Sunday, February 12, 2006

Back to the Sea!

Yesterday, for the first time in over a year, I got over to sit by my beloved ocean for a little while. It's been a rough go of it, healthwise, for almost a year now. My husband drove me. and I sat on a bench, watching the last of the sunworshipers, the swimmers, and kids turning cartwheels in the warm ocean breeze at four in the afternoon.(Yes, ye northerners, it was a warm day here in South Florida:-)

Usually, I prefer the ocean at dawn or at near dusk, when only the walkers and joggers are around and the sky is beginning its milky pink change into day or night, but this is when my husband could take me. I'm too dizzy to drive yet, so...
The sea has always been a place of meditation for me. Before CFIDS, when I was able to bike, every weekend, weather permitting, my neighbor and I left at dawn, biked over to the ocean then turned north into Palm Beach for our weekly twenty-six mile round-trip ride. The ocean lay to our right. Exclusive Palm Beach mansions rose to our left. Trump's private club (formerly the Trump Mansion) that set Palm Beachers in a twitter (oh the fuss when The Beach Boys performed there!), was on our route.

Even better were times I could get out on my boat, out past the inlet when the tide was changing and the water went from pale clear green to deep turquise in an abrupt line, as if a child had drawn the two colors next to each other. When I lived in Hawaii, the newspaper ran a poll and published the results. How many people felt trapped living on an island, they asked. It came out about fifty-fifty, as I recall. The strange part was that it had never occurred to me to feel trapped there. The sea was simply an extension of the land I stood upon. I loved that I could circle the island and see it to my right almost the entire way.

I'm posting one of my favorite sea poems below. I would imagine most of you have read it over the years at some point. If you have a favorite, tell me about it. I love poems that laud the sea.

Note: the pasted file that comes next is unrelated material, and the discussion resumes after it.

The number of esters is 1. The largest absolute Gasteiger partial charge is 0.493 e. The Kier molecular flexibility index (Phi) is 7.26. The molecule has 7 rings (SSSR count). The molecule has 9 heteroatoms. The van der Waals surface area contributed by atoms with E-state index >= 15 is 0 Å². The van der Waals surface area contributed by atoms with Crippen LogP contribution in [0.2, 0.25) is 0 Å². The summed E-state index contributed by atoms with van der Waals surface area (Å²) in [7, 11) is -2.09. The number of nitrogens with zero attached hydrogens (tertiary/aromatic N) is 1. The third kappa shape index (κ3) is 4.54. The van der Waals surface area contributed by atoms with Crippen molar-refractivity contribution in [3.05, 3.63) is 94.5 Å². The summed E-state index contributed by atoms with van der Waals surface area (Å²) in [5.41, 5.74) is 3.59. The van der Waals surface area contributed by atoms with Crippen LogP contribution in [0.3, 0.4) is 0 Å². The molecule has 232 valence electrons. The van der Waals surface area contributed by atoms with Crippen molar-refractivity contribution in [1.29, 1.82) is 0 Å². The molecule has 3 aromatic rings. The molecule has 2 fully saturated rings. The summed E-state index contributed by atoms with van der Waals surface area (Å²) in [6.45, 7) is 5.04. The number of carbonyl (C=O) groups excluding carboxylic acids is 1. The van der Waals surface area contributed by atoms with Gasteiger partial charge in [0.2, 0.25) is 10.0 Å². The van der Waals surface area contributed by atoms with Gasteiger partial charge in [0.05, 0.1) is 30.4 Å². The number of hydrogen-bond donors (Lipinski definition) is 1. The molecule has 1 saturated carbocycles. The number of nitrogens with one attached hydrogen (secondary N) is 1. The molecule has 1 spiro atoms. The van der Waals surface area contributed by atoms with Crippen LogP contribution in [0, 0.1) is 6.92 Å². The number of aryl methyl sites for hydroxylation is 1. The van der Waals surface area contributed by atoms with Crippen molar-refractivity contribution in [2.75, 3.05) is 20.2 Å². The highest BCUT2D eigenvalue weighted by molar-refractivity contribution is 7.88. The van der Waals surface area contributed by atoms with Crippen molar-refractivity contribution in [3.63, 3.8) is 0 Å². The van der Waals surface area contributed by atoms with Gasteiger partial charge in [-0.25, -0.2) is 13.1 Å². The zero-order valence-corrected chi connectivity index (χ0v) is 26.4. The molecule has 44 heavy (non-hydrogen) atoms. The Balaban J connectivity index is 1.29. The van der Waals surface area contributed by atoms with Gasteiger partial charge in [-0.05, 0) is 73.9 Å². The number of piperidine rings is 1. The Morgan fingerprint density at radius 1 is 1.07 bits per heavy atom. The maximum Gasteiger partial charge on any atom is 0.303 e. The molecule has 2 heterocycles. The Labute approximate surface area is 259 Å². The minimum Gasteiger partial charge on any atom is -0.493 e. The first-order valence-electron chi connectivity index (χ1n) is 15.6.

I must down to the seas again, to the lonely sea and the sky,
And all I ask is a tall ship and a star to steer her by,
And the wheel's kick and the wind's song and the white sail's shaking,
And a grey mist on the sea's face, and a grey dawn breaking.

I must down to the seas again, for the call of the running tide
Is a wild call and a clear call that may not be denied;
And all I ask is a windy day with the white clouds flying,
And the flung spray and the blown spume, and the sea-gulls crying.

I must down to the seas again, to the vagrant gypsy life,
To the gull's way and the whale's way where the wind's like a whetted knife;
And all I ask is a merry yarn from a laughing fellow-rover
And quiet sleep and a sweet dream when the long trick's over.

By John Masefield (1878-1967).
(English Poet Laureate, 1930-1967.)
Found on This Site


Michelle e o said...

Lovely memories Pris, glad you got a chance to enjoy it again.

Berenice said...

As you know Pris, I live by the sea. I first drove over the headland...having taken a wrong turn on my first day here...and saw a stunning view of a huge curving bay and a peninsula with another headland at its end. I had come home. I was seeing my future. Now I am in that future. Step out of my front door and look left from the garden gate and there it is...that restless blue/grey ocean.

Today it is a cold sea. Heavy with the reflection of rain-sodden clouds.

That poem is one of my favourites.

tom said...

i have always loved that poem since i first read it in high school.

for me it is lake superior

only a ten minute drive to bucky's beach or a day trip that takes us past many beachs ( sand or cobble)

Pris said...

I was glad, too. So very nice.

As you know, I've seen photos of where you live and how the sea is everywhere. Your town is beautiful! So lucky to look just out your door and see such a view!


Pris said...

Hi Tom
When I was in grad school I was in Illinois, so had a chance to see at least one of the great lakes. They're HUGE and beautiful.

Geoff Sanderson said...

P - I love this post, and the thought of you enjoying the ocean again (even tho' you could only look at it).
A little-known poem ('just as well' I hear you say) that J. Masefield forgot to write has just been discovered in England, at the bottom of an old sea-chest - where they should have left it, in my opinion :-)

I must go down to see Pris again
By the lonely sea and the sky
And all I ask is a long drink
And a moon to see her by
As her cheeks glow in the winds' blow sets my heart shaking
And the gulls cry and my long sigh
as my thirst I'm slaking.

Pris said...

awww....that's really nice. Glad you dug it out of that chest!

Ellen M Johns said...

Beside the sea....the best place to be. So glad you had time there and am sure it refreshed you, both in body, mind and soul.